--Schroder Emerging Market Equity Fund's investment thesis begins by analyzing individual nations
--Team considers gross domestic product, political unrest and election news as it picks various nations in which to invest
--Fund has returned 14% so far this year through Thursday and is outperforming the benchmark, according to Morningstar
By John Kell
Allan Conway keenly focuses on growth opportunities in emerging markets when investing abroad, saying the selection of the right country is more important than picking a hot stock.
Conway, portfolio manager of Schroder Emerging Market Equity Fund (SEMNX), said his fund's investment thesis begins by analyzing nations. Conway said he believes investing in emerging markets is a smart bet as those nations will be the growth engine for the global economy.
"Being in Russia or Brazil is more important than picking a certain stock," said London-based Conway. He said the fund gets 50% of value-added returns coming from country selection and 50% from stock picks, while many competitors place their bets entirely on stocks.
"For us, it's about country foremost and then finding the best stocks in each country," added Conway about the fund, which was founded in March 2006.
According to Morningstar, the approximately $464 million fund has returned 14% year-to-date through Thursday, about 6.4 percentage points above the benchmark MSCI Europe, Australasia and Far East index, rebounding from 2011's negative returns. Over the three years through Thursday, Morningstar shows that the fund has annualized total returns of 19.2%, outperforming the benchmark by 5.7 percentage points.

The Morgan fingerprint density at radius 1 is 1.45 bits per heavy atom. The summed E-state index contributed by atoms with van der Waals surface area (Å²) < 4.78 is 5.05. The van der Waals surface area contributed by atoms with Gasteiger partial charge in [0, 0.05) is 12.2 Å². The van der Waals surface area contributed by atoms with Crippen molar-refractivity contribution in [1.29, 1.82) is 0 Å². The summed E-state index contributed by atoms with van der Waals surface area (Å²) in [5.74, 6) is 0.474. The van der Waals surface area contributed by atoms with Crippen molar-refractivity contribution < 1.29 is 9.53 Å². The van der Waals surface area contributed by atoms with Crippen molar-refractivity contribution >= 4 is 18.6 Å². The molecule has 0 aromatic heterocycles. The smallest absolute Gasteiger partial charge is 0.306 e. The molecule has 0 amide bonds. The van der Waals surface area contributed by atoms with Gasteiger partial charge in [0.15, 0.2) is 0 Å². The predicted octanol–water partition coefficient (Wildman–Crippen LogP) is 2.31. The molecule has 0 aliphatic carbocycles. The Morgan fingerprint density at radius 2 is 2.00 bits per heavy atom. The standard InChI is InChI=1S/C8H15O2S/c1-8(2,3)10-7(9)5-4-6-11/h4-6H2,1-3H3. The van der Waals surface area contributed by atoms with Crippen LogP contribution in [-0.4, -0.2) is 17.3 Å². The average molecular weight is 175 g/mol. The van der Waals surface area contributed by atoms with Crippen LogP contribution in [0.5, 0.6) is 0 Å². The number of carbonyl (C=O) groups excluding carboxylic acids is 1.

Conway said stock analysts are often organized by sector but the Schroder fund's team is split by country to understand regional dynamics, adding that those factors are vital to understanding how the stock will perform.
Schroder's team considers gross domestic product, political unrest and election news as it picks various nations in which to invest, focusing also on broader themes like the euro crisis and the Arab Spring revolution. He cited an example of two theoretical banks, one in Russia and the other in Mexico, saying it is more important to analyze their local environments than the fact that they both are banks.
Regionally, the fund is overweight in China, South Korea, Russia and Thailand. It is neutral in Brazil but underweight in a handful of countries, including Mexico, Hungary, Czech Republic and Poland.
The portfolio's top holdings are in the financial, energy and information technology sectors, including stakes in handset maker Samsung Electronics Co. (SSNHY, 005930.SE), gas company Gazprom (OGZPY, GAZP.RS) and auto maker Hyundai Motor Co. (HYMLY, 005380.SE). Nearly two-thirds of the fund's stock holdings are in Asia.
In the near term, Conway said Schroder is slightly cautious about returns as problems in Europe and ongoing questions about the strength of the U.S. economy affect emerging markets' performance this year, as they did in 2011.
Also, though there have been some concerns about China suffering from a hard landing, Conway said he believes authorities will do whatever it takes to ensure continued economic progress and to maintain political stability.
Over a longer period of investing, looking two to three years out, Conway said buying into emerging markets is a fantastic investment.
"If you are taking a short-term view, there may well be a better opportunity in a month or two's time, but if you are taking a two-to-three-year view, the money you are putting in today could look really good," said Conway.
(John Kell is a general assignment reporter covering alcohol and tobacco companies, drugstores and car-rental firms for Dow Jones Newswires. He can be reached at 212-416-2480 or by email at email@example.com.)
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